An Ulam spiral is a pattern of numbers. It was discovered in 1963 by Stanislaw Ulam who, amongst other things, was a mathematician. With a flair for finding simplicity in complexity he developed many mathematical tools.
Ulam, bored in a scientific meeting, decided to draw the postive integers in a grid. Starting with 1 in the middle and spiraling out from the centre. Not the sort of thing most people would do, but it was right up Ulams alley... especially when he was bored.
A positive integer spiral
You will find renditions of the spiral drawn in different directions to the above spiral (Figure 1). When I say 'direction' I mean the position of the numbers 2 and 3... which then defines the rest of the spiral. I headed South and then East because it matches the direction I used in the logo for this website.
Ulam went one step further with his boredom and decided to circle all the prime numbers in his drawing.
If you are not sure what a prime number is, please watch this YouTube clip:
Here is the same number spiral with the prime numbers circled:
A positive integer spiral
Ulam was surprised to find that the prime numbers linked together in diagonal lines. Prime numbers are always odd numbers (except for 2) so they can only exist in the diagonals anyway... look at all the odd numbers in the above grid and you will see what I mean, the odd numbers are only next to each other in the diagonal directions. BUT, having said that, a random selection of odd numbers does not result in linking of diagonal lines to this extent. The story goes that Ulam drew a larger spiral after the meeting to investigate his suspicions.
The integer number spiral in a grid, with prime numbers marked is know as an Ulam spiral.
On this site I create Ulam spirals with software. It does not usually create the Ulam spirals as grids of numbers, instead each pixel in the image is considered an integer. If the integer is prime then it is rendered as a pixel. Please note that the software creates spirals heading in the direction right and then down.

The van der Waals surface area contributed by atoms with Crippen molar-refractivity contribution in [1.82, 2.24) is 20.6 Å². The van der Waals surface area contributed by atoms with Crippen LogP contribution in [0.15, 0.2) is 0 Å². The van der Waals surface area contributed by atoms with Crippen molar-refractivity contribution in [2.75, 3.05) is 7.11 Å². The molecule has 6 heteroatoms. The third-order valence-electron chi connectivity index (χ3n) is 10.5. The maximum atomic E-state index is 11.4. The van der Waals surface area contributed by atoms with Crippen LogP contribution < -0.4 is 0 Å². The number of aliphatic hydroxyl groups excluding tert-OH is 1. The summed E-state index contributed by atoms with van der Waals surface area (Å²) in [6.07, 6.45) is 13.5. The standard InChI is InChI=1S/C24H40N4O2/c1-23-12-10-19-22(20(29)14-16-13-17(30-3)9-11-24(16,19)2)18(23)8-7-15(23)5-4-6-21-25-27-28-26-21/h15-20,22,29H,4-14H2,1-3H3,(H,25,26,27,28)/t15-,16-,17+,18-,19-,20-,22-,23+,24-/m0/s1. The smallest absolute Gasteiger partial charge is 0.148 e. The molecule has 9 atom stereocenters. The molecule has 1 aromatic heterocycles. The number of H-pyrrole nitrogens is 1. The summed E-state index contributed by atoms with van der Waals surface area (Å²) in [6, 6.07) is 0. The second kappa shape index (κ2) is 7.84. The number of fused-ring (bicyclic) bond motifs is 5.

Below (Figure 3) is a 400 x 400 pixel wide Ulam spiral... that's a total of 160,000 pixels... or 160,000 integers. Prime numbers are the black pixels. There are 14,683 primes (black pixels) in this Ulam spiral. To view a huge Ulam spiral with 10,000,000,000 pixels / integers then click here.
Ulam Spiral, 1 to 160,000
The diagonal lines that Ulam noticed give the image a cross hatch effect. But how does it compare to a random distribution of odd numbers?
Below (Figure 4) is a 400 x 400 pixel wide image of 14,683 randomly chosen pixels that correspond to odd positions on the number spiral. There are 14,683 random pixels because that's how many primes there are in an Ulam spiral of the same size.
14,683 Random Odd numbers in 400 x 400 pixels
There are short diagonal lines visible, but they do not even come close to matching the length of the diagonal lines visible in the Ulam spiral.
There are some that claim that these diagonal lines are explained by the fact that we know that all primes are of the form 6n +/ 1 (except 2 and 3). This doesn't quite work either, we still don't get the diagonal alignment to the extent that we see in the Ulam spiral. Below is an image containing 14,683 random integers that land on the positive integer spiral and are of the form 6n +/ 1. This was achieved by first creating an image of all integers that conform to the rule 6n +/ 1 and then randomly removing black pixels (possible primes) until there were 14,683 left.
14,683 Random integers of the form 6n +/ 1 in 400 x 400 pixels
There is certainly more alignment (not suprisingly)... but in the Ulam spiral there are longer diagonal lines and in the cases that there are longer digonal lines they tend to fall on the same diagonal.